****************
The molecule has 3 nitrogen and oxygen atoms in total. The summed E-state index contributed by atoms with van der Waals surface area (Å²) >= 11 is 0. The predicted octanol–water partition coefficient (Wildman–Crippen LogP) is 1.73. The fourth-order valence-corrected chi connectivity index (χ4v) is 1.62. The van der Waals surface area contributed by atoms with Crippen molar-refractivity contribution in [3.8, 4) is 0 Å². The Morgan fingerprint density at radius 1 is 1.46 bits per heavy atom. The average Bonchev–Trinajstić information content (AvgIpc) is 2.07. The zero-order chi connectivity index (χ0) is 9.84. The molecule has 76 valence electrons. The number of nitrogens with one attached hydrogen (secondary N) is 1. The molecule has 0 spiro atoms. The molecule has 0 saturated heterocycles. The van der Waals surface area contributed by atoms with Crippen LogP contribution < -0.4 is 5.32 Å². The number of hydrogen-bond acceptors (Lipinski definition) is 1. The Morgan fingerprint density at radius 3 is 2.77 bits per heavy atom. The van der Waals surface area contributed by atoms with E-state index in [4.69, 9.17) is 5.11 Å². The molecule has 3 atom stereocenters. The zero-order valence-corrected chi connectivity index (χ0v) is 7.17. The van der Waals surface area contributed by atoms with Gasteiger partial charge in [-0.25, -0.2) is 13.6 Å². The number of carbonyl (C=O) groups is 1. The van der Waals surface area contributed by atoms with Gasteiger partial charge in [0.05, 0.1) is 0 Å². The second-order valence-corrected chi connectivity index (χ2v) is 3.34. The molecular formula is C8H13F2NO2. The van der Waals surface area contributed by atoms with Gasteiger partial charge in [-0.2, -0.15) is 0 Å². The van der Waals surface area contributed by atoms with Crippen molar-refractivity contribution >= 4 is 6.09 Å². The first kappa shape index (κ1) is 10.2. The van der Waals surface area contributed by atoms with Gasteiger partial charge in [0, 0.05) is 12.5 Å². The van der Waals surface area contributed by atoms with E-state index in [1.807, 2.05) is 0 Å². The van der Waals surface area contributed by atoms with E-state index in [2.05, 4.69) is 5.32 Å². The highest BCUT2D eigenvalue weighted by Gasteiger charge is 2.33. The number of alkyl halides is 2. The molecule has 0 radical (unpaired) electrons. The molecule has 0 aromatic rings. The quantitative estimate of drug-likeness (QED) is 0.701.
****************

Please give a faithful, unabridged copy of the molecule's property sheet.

The molecule has 3 nitrogen and oxygen atoms in total. The summed E-state index contributed by atoms with van der Waals surface area (Å²) >= 11 is 0. The predicted octanol–water partition coefficient (Wildman–Crippen LogP) is 1.73. The fourth-order valence-corrected chi connectivity index (χ4v) is 1.62. The van der Waals surface area contributed by atoms with Crippen molar-refractivity contribution in [3.8, 4) is 0 Å². The Morgan fingerprint density at radius 1 is 1.46 bits per heavy atom. The average Bonchev–Trinajstić information content (AvgIpc) is 2.07. The zero-order chi connectivity index (χ0) is 9.84. The molecule has 76 valence electrons. The number of nitrogens with one attached hydrogen (secondary N) is 1. The molecule has 0 spiro atoms. The molecule has 0 saturated heterocycles. The van der Waals surface area contributed by atoms with Crippen LogP contribution < -0.4 is 5.32 Å². The number of hydrogen-bond acceptors (Lipinski definition) is 1. The Morgan fingerprint density at radius 3 is 2.77 bits per heavy atom. The van der Waals surface area contributed by atoms with E-state index in [4.69, 9.17) is 5.11 Å². The molecule has 3 atom stereocenters. The zero-order valence-corrected chi connectivity index (χ0v) is 7.17. The van der Waals surface area contributed by atoms with Gasteiger partial charge in [-0.25, -0.2) is 13.6 Å². The number of carbonyl (C=O) groups is 1. The van der Waals surface area contributed by atoms with Gasteiger partial charge in [0.05, 0.1) is 0 Å². The second-order valence-corrected chi connectivity index (χ2v) is 3.34. The molecular formula is C8H13F2NO2. The van der Waals surface area contributed by atoms with Gasteiger partial charge in [-0.2, -0.15) is 0 Å². The van der Waals surface area contributed by atoms with Crippen molar-refractivity contribution >= 4 is 6.09 Å². The first kappa shape index (κ1) is 10.2. The van der Waals surface area contributed by atoms with Gasteiger partial charge in [0, 0.05) is 12.5 Å². The van der Waals surface area contributed by atoms with E-state index in [1.807, 2.05) is 0 Å². The van der Waals surface area contributed by atoms with E-state index in [2.05, 4.69) is 5.32 Å². The highest BCUT2D eigenvalue weighted by Gasteiger charge is 2.33. The number of alkyl halides is 2. The molecule has 0 radical (unpaired) electrons. The molecule has 0 aromatic rings. The quantitative estimate of drug-likeness (QED) is 0.701.